MUNDUNGUS FLETCHER:  For some reason unexplained in the film, the Order of the Phoenix lets this former Azkaban prisoner become one of the Harry Potter impersonator decoys used to get the real Harry out of Privet Drive.  He’s also the guy who gets the Slytherin’s locket Horcrux to Umbridge.  Essentially, he’s yet another superfluous character in Rowling’s narrative doing something that could easily have been done by someone else.

RUBEUS HAGRID:  Hagrid doesn’t get too much screen time in this one, but he does get to dust off the flying motorcycle that we haven’t seen since way back in The Sorcerer’s Stone to get Harry out of Privet Drive to safety.  He also gets a quick reunion with his girlfriend Madame Maxine at Bill and Fleur’s wedding.

XENOPHILIUS LOVEGOOD:  Future Spider-Man movie villain actor Rhys Ifans gets to play Luna Lovegood’s father.  His sole purpose in the movie seems to be to give Harry, Ron and Hermione background information on the significance of the Deathly Hallows and set up them for a pointless Death Eater assault to get the return of his kidnapped daughter.

LUNA LOVEGOOD:  After a couple of great appearances, Luna is relegated to a couple of brief cameos, once at the wedding and once as a prisoner at Malfoy Manor.  Hopefully, she gets more screen time in the final film.

FRED AND GEORGE WEASLEY:  The twins’ primary appearance is during the Harry Potter decoy sequence, but George gets his left ear severed in an unseen battle.  He does, however, get a very funny appearance later on with a toothbrush sticking out of the hole in his ear.

GINEVRA “GINNY” MOLLY WEASLEY:  Once again, the love of Harry Potter’s life gets absolutely nothing to do.  Ginny’s sole purpose for being in this film to give Harry a passionate kiss before the wedding that gets interrupted by one of her brothers.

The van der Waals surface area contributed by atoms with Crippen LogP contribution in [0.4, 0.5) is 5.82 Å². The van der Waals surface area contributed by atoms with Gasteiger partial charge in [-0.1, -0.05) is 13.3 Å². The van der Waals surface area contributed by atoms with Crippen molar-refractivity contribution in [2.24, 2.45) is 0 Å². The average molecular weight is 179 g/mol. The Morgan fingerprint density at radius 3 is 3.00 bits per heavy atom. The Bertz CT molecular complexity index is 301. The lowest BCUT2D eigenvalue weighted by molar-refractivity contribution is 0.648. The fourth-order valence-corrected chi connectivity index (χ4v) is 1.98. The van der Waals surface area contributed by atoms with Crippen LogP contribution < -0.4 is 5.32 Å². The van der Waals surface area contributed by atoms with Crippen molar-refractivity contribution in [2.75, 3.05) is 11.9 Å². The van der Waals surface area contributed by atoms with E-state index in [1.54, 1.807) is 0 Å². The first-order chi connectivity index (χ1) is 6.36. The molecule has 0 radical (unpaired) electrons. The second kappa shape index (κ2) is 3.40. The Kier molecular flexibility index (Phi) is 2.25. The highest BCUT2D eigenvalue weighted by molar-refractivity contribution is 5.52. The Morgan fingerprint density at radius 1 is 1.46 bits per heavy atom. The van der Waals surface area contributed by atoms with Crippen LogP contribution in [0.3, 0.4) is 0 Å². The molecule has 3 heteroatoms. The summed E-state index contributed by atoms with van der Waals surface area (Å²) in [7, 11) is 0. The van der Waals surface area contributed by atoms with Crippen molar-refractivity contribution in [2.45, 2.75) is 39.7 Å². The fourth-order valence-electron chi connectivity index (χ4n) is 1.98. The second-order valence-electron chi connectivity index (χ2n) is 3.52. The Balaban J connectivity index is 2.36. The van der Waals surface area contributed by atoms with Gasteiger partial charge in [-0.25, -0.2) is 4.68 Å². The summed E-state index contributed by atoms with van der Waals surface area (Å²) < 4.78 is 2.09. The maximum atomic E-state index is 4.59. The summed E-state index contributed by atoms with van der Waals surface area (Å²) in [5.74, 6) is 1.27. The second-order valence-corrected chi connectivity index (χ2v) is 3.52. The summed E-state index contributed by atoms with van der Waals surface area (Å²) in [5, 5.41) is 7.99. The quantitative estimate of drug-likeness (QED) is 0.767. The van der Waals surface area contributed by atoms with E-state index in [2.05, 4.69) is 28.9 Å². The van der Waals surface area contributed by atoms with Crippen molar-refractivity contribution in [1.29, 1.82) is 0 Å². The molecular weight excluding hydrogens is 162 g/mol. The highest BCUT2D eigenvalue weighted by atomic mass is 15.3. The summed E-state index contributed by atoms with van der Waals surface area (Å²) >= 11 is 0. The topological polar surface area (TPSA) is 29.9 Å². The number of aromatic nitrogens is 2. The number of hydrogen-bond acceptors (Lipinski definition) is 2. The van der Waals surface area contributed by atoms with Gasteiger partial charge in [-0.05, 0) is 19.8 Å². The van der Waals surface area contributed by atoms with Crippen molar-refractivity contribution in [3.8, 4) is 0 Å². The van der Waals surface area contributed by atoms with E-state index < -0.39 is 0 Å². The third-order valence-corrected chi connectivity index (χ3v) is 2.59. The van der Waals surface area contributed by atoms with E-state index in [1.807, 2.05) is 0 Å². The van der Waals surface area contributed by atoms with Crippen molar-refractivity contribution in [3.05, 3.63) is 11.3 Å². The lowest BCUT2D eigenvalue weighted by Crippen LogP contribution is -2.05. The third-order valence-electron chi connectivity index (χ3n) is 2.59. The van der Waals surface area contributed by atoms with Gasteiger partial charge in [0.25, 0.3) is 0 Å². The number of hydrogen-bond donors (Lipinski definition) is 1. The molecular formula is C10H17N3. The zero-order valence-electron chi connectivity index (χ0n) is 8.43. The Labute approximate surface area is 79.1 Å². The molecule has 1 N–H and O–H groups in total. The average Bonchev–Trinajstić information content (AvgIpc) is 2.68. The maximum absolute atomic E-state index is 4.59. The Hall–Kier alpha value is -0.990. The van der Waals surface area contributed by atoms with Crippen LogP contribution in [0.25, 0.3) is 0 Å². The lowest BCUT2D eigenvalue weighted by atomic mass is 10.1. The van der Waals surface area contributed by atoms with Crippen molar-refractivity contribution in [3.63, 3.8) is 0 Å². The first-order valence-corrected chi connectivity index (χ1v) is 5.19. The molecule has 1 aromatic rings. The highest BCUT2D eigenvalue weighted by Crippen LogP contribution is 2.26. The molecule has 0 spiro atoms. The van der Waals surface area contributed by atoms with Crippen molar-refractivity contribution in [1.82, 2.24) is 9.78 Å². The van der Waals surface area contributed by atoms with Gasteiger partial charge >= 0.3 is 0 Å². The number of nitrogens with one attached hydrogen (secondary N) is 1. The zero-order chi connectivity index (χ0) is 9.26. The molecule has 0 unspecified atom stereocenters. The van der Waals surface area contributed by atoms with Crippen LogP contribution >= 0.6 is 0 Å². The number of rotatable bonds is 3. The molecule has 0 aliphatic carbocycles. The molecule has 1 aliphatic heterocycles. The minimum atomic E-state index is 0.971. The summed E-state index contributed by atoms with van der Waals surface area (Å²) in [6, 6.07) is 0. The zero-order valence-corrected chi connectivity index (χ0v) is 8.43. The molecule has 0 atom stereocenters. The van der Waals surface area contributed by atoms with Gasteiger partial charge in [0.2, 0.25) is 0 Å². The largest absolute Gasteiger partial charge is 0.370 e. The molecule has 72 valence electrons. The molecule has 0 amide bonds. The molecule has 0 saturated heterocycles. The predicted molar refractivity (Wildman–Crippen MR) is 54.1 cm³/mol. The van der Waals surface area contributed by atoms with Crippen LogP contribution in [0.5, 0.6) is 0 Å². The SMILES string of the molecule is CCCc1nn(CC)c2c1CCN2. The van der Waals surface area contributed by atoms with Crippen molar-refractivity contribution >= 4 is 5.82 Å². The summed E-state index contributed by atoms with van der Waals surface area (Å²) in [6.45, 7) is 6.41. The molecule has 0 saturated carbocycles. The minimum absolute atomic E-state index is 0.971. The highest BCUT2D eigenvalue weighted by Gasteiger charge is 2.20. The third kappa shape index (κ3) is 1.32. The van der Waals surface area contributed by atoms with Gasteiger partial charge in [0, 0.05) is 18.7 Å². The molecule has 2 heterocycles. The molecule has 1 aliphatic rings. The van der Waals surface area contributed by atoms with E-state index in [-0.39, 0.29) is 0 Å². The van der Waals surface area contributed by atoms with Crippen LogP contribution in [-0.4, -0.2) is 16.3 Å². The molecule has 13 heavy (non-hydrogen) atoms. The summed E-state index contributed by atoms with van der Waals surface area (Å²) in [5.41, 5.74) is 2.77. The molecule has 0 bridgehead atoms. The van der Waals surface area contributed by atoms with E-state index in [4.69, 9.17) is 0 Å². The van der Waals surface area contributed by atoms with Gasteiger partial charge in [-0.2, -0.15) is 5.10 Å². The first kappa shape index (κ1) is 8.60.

ARTHUR AND MOLLY WEASLEY:  Arthur and Molly get another cameo appearance but simply as Order of the Phoenix members and for the wedding.  Molly does gets a bit more screen time to fret over her wounded son, George.

ALASTOR “MAD-EYE” MOODY:  Brendon Gleeson makes a welcome return as Mad-Eye as he leads the decoy operation with the Order, but then is killed off-screen and mentioned only in a far too quick “Oh, by the way, Mad-Eye Moody’s dead” explanation.

REMUS LUPIN AND NYMPHADORA TONKS:  Lupin and Tonks return for the Privet Drive decoy operation to reveal that they’re now married and Tonks is preggers, although that revelation is only implied.  Sadly, Tonks is no longer as hot as she used to be in Order of the Phoenix, especially with her fondess of banging middle-aged werewolves.

NEVILLE LONGBOTTOM:  Neville’s sole purpose in this movie is to tell Death Eaters that Harry Potter isn’t on the train going to Hogwart’s.  Seriously, that’s it.

ALBUS PERCIVAL WULFRIC BRIAN DUMBLEDORE:  Yes, he’s still dead.  However, he does make an appearance as a perfectly undecomposed corpse so that Voldemort can take the Elder Wand from his grave.

VERNON, PETUNIA AND DUDLEY DURSLEY:  The Dursleys get a quick cameo as they’re scene getting in their car to flee from Privet Drive.  That’s it.

DOBBY THE JAR-JAR BINKS ELF:  Dies.  Finally.  He does, however, get the most heroic death in the movie, at least the only one to have any real meaning.

KREACHER:  Doesn’t die, but stops being a jerk for unexplained reasons.

NAGINI:  Voldemort’s pet snake gets more screen time than most of the Potter cast, especially with a creepy sequence when she impersonates Bathilda Bagshot from inside her own corpse. 

HEDWIG:  Harry’s pet owl dies abruptly in an absolutely thankless death during Harry’s escape from Privet Drive.  Harry mentions that it appears as if she was trying to protect him, but then he makes absolutely no mention of her for the rest of the entire film.

All in all, I felt Harry Potter and the Deathly Hallow Part 1  was a solid, albeit uneven, installment of the series.  It suffers from having to adhere closely to the first half of a poorly structured final novel, leaving little room for improvement.  However, it does provide sufficient raising of the stakes for the final showdown in Part 2 next summer and should be more entertaining if you watch both parts back-to-back.

And for anyone who might be wondering, here’s my personal ranking of the Harry Potter films:

1. Harry Potter and the Prisoner of Azkaban (2004)
2. Harry Potter and the Order of the Phoenix (2007)
3. Harry Potter and the Deathly Hallows Part 1 (2010)